Gertude Vanderbilt Whitney

Gertrude Vanderbilt Whitney was the great-granddaugher of "Commodore" Cornelius Vanderbilt. She was raised in a world of privilege unimaginable to almost every American at the end of the 19th century. Although she fully participated in the social circuit of her peers, she regarded herself as neither a "society" nor a "social person." She married Harry Payne Whitney in 1896 and by 1901 at age 26, had given birth to two children. But her feelings of being "square [in a world that is] quite certainly round" led her to explore the world of expression through art and, in 1900, she began modelling lessons with sculptor Henrik Anderson.

Her first large piece, "Aspiration," was completed in time to be selected for the outdoor sculpture plan at the Pan-American Exposition. It stood before the entrance to the New York State Building (see image at right). This piece is never seen or heard of again after the Exposition.

But Whitney's career as an artist and patron of the arts is just beginning in 1901. She will develop her talents and earn the respect of fellow artists. Among the several studios she builds or buys for her use will be the one at 19 Macdougal Alley in the heart of the Greenwich Village sculptor's neighborhood. Her enthusiasm and patronage of new artists leads her to open this studio for private exhibits of new sculptors. In 1929, she will approach the Metropolitan Museum of Art with a proposal to donate more than 600 works of contemporary American art and to provide such funds as would be necessary to construct a wing to house it. The Museum declines to accept American art and refuses the offer.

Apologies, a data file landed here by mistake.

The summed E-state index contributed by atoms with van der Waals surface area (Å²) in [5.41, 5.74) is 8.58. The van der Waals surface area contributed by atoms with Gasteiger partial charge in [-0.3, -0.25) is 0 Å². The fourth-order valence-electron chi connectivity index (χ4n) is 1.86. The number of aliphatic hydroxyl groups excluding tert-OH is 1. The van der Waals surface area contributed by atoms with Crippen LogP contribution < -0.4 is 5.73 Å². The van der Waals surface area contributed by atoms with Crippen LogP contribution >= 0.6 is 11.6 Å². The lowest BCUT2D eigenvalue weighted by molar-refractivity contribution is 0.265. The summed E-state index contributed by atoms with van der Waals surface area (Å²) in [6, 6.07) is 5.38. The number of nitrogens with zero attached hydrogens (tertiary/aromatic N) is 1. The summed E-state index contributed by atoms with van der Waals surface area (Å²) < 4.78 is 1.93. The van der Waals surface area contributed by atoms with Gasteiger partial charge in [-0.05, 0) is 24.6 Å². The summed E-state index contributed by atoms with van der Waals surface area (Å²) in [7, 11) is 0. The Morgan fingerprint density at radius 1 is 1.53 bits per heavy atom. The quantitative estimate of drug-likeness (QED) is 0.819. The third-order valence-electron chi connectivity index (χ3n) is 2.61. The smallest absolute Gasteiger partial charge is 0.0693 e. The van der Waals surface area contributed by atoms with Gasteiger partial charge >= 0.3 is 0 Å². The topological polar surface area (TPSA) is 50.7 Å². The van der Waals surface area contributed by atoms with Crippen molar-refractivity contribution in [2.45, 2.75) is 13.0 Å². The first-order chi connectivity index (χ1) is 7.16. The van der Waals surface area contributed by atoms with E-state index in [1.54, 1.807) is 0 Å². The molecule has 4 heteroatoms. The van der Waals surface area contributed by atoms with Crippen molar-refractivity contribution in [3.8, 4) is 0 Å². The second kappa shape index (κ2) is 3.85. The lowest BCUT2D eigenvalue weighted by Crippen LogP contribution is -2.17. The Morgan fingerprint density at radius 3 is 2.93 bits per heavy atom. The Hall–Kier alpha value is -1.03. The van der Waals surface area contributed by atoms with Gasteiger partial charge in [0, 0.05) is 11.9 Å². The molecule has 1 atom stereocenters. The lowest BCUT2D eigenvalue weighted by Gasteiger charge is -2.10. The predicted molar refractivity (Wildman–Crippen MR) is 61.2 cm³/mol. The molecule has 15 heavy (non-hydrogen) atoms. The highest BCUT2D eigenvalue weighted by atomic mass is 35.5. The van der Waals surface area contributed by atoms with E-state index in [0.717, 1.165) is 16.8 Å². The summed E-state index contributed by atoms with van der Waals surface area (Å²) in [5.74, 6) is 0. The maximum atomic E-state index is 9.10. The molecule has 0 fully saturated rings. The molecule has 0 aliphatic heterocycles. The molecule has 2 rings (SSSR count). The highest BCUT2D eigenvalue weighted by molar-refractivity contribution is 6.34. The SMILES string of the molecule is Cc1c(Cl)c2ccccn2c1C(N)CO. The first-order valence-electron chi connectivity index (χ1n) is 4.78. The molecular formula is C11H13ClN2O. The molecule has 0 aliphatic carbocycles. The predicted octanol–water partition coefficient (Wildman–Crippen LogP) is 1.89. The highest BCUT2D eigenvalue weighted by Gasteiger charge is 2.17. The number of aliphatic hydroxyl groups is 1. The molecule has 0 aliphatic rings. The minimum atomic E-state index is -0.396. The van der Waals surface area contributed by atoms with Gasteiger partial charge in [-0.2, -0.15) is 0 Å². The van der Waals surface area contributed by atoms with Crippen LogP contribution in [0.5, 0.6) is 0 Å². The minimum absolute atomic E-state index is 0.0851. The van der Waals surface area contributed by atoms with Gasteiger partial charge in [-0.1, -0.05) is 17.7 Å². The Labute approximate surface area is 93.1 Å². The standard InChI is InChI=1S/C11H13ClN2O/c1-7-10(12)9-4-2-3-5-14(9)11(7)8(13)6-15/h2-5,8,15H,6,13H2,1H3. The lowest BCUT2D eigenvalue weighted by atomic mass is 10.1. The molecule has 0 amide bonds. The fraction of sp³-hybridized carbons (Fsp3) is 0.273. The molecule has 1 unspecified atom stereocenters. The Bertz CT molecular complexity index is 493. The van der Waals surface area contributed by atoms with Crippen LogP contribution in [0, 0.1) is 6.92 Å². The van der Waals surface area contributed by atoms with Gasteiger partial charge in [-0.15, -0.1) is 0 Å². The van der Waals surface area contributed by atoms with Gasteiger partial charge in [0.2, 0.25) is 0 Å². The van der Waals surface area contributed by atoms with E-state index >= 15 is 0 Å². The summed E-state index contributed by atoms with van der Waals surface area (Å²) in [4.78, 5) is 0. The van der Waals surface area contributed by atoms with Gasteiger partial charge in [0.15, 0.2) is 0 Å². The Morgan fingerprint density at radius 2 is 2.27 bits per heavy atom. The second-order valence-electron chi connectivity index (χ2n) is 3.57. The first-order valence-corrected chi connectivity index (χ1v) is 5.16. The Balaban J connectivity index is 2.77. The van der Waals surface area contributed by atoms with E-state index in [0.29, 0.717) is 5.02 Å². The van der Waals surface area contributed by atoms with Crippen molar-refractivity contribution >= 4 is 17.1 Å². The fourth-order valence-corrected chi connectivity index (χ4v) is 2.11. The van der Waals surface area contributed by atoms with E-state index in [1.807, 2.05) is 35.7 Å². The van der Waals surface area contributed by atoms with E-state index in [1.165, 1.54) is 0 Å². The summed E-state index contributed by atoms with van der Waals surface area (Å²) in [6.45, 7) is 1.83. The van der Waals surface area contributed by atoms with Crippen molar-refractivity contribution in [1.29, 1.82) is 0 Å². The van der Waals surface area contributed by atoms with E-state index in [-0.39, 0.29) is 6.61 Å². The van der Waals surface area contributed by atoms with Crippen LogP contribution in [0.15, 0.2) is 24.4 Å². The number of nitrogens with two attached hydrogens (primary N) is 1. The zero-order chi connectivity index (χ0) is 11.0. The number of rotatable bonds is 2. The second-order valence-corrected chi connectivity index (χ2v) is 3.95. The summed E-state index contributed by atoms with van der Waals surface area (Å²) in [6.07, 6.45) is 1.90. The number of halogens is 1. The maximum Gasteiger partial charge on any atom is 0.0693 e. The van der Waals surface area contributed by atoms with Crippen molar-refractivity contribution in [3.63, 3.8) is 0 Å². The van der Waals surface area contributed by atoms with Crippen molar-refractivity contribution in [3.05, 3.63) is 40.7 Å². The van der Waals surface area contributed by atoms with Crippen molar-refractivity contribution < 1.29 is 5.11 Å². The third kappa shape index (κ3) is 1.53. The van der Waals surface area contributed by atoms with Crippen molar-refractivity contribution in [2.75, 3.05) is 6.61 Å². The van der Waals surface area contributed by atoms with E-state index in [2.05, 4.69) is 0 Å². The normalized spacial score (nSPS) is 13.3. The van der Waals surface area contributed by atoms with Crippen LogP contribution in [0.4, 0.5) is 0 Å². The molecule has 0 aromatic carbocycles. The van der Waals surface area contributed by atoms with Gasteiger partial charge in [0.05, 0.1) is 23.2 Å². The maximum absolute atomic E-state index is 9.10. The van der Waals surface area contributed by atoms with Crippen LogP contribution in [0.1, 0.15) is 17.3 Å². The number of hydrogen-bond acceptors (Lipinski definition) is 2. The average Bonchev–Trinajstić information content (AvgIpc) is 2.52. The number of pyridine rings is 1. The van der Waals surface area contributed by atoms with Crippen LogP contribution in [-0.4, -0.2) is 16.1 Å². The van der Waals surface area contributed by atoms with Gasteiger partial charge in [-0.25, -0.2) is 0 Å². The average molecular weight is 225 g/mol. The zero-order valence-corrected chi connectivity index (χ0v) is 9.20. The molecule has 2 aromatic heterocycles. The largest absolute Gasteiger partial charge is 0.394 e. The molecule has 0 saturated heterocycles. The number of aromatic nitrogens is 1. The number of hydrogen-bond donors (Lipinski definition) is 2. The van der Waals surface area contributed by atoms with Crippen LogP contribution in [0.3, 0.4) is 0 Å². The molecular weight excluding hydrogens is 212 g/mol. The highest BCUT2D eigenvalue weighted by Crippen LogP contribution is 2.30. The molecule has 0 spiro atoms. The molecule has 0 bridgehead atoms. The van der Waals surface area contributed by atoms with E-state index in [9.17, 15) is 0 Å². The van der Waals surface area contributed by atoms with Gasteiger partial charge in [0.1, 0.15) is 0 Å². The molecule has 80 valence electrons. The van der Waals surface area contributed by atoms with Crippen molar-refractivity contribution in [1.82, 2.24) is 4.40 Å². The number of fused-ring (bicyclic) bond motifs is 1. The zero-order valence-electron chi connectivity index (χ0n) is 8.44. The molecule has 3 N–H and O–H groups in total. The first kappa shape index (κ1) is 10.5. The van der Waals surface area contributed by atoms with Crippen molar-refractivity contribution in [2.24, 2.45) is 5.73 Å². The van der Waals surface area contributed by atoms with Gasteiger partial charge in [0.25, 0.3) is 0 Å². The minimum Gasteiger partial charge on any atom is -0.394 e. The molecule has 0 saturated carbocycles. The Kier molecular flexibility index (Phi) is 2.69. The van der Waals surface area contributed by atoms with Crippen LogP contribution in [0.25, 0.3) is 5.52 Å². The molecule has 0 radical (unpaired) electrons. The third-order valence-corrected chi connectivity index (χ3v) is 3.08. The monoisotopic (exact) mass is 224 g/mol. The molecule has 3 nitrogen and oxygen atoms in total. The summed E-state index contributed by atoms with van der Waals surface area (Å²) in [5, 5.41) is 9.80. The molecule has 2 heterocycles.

Gertrude Vanderbilt Whitney will then remodel and expand her Macdougal studio and open the Whitney Museum of American Art, renowned today throughout the world. At her death in 1942 at age 68, she will forgive all debts owed her by the Whitney Museum and will endow it with $2.5 million dollars. She is less remembered today for her sculpture than for her vision and energy in promoting American art and artists as distinctive expressions of the American spirit.

For more information, see the biography, "Gertrude Vanderbilt Whitney," by B.H. Friedman


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